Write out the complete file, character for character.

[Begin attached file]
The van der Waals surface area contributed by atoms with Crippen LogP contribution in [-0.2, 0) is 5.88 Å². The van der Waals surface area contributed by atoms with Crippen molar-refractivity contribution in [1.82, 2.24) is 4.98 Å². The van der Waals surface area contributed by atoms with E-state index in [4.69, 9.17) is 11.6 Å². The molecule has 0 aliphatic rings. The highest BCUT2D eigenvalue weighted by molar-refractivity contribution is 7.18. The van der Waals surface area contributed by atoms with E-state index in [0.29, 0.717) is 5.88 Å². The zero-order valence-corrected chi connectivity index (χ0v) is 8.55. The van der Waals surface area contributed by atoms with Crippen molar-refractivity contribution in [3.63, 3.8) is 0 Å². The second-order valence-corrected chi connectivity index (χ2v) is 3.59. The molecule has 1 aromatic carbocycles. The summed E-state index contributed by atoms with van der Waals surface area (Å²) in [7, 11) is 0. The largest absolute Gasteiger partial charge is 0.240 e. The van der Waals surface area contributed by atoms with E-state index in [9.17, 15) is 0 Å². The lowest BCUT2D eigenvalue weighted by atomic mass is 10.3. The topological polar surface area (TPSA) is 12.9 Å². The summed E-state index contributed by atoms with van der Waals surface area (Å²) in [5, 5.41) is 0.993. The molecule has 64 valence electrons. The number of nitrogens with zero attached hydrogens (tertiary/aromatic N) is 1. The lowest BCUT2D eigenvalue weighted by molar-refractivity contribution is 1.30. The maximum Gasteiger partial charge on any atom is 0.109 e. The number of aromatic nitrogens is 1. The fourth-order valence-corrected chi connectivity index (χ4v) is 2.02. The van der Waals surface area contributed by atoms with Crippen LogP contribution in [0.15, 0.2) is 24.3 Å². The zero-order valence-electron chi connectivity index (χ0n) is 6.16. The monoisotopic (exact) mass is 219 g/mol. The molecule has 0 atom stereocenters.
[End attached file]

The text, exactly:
The van der Waals surface area contributed by atoms with Crippen LogP contribution in [-0.2, 0) is 5.88 Å². The van der Waals surface area contributed by atoms with Crippen molar-refractivity contribution in [1.82, 2.24) is 4.98 Å². The van der Waals surface area contributed by atoms with E-state index in [4.69, 9.17) is 11.6 Å². The molecule has 0 aliphatic rings. The highest BCUT2D eigenvalue weighted by molar-refractivity contribution is 7.18. The van der Waals surface area contributed by atoms with E-state index in [0.29, 0.717) is 5.88 Å². The zero-order valence-corrected chi connectivity index (χ0v) is 8.55. The van der Waals surface area contributed by atoms with Crippen molar-refractivity contribution in [3.63, 3.8) is 0 Å². The second-order valence-corrected chi connectivity index (χ2v) is 3.59. The molecule has 1 aromatic carbocycles. The summed E-state index contributed by atoms with van der Waals surface area (Å²) in [7, 11) is 0. The largest absolute Gasteiger partial charge is 0.240 e. The van der Waals surface area contributed by atoms with E-state index in [9.17, 15) is 0 Å². The lowest BCUT2D eigenvalue weighted by atomic mass is 10.3. The topological polar surface area (TPSA) is 12.9 Å². The summed E-state index contributed by atoms with van der Waals surface area (Å²) in [5, 5.41) is 0.993. The molecule has 64 valence electrons. The number of nitrogens with zero attached hydrogens (tertiary/aromatic N) is 1. The lowest BCUT2D eigenvalue weighted by molar-refractivity contribution is 1.30. The maximum Gasteiger partial charge on any atom is 0.109 e. The number of aromatic nitrogens is 1. The fourth-order valence-corrected chi connectivity index (χ4v) is 2.02. The van der Waals surface area contributed by atoms with Crippen LogP contribution in [0.15, 0.2) is 24.3 Å². The zero-order valence-electron chi connectivity index (χ0n) is 6.16. The monoisotopic (exact) mass is 219 g/mol. The molecule has 0 atom stereocenters.